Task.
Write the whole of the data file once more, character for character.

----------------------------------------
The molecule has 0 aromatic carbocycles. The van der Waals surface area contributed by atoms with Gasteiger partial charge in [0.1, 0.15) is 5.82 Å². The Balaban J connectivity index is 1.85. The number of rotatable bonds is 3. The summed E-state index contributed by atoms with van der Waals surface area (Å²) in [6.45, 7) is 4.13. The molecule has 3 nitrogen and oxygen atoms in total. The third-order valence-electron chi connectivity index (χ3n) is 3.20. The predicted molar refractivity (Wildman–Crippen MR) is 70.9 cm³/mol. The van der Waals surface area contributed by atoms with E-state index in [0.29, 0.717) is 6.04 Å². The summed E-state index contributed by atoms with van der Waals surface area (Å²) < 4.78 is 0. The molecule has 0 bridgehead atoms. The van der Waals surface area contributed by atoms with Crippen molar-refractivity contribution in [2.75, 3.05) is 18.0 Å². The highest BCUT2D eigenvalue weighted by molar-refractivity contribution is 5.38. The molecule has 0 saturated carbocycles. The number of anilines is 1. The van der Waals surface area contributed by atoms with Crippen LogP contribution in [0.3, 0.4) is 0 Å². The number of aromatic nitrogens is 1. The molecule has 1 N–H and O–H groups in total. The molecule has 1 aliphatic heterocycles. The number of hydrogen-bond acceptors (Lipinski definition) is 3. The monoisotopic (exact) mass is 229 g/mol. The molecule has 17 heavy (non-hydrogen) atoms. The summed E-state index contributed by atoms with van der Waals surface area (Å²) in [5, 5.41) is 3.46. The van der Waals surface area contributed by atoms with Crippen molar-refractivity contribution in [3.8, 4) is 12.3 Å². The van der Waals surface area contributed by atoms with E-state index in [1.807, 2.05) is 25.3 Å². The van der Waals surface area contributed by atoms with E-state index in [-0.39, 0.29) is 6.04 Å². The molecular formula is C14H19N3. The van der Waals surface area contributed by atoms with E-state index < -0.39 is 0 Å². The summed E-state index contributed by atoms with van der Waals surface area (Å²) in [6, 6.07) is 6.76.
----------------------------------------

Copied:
The molecule has 0 aromatic carbocycles. The van der Waals surface area contributed by atoms with Gasteiger partial charge in [0.1, 0.15) is 5.82 Å². The Balaban J connectivity index is 1.85. The number of rotatable bonds is 3. The summed E-state index contributed by atoms with van der Waals surface area (Å²) in [6.45, 7) is 4.13. The molecule has 3 nitrogen and oxygen atoms in total. The third-order valence-electron chi connectivity index (χ3n) is 3.20. The predicted molar refractivity (Wildman–Crippen MR) is 70.9 cm³/mol. The van der Waals surface area contributed by atoms with E-state index in [0.29, 0.717) is 6.04 Å². The summed E-state index contributed by atoms with van der Waals surface area (Å²) < 4.78 is 0. The molecule has 0 bridgehead atoms. The van der Waals surface area contributed by atoms with Crippen molar-refractivity contribution in [2.75, 3.05) is 18.0 Å². The highest BCUT2D eigenvalue weighted by molar-refractivity contribution is 5.38. The molecule has 0 saturated carbocycles. The number of anilines is 1. The van der Waals surface area contributed by atoms with Crippen LogP contribution in [0.3, 0.4) is 0 Å². The number of aromatic nitrogens is 1. The molecule has 1 N–H and O–H groups in total. The molecule has 1 aliphatic heterocycles. The number of hydrogen-bond acceptors (Lipinski definition) is 3. The monoisotopic (exact) mass is 229 g/mol. The molecule has 17 heavy (non-hydrogen) atoms. The summed E-state index contributed by atoms with van der Waals surface area (Å²) in [5, 5.41) is 3.46. The van der Waals surface area contributed by atoms with Crippen molar-refractivity contribution in [3.8, 4) is 12.3 Å². The van der Waals surface area contributed by atoms with E-state index in [1.807, 2.05) is 25.3 Å². The van der Waals surface area contributed by atoms with E-state index in [-0.39, 0.29) is 6.04 Å². The molecular formula is C14H19N3. The van der Waals surface area contributed by atoms with E-state index < -0.39 is 0 Å². The summed E-state index contributed by atoms with van der Waals surface area (Å²) in [6, 6.07) is 6.76.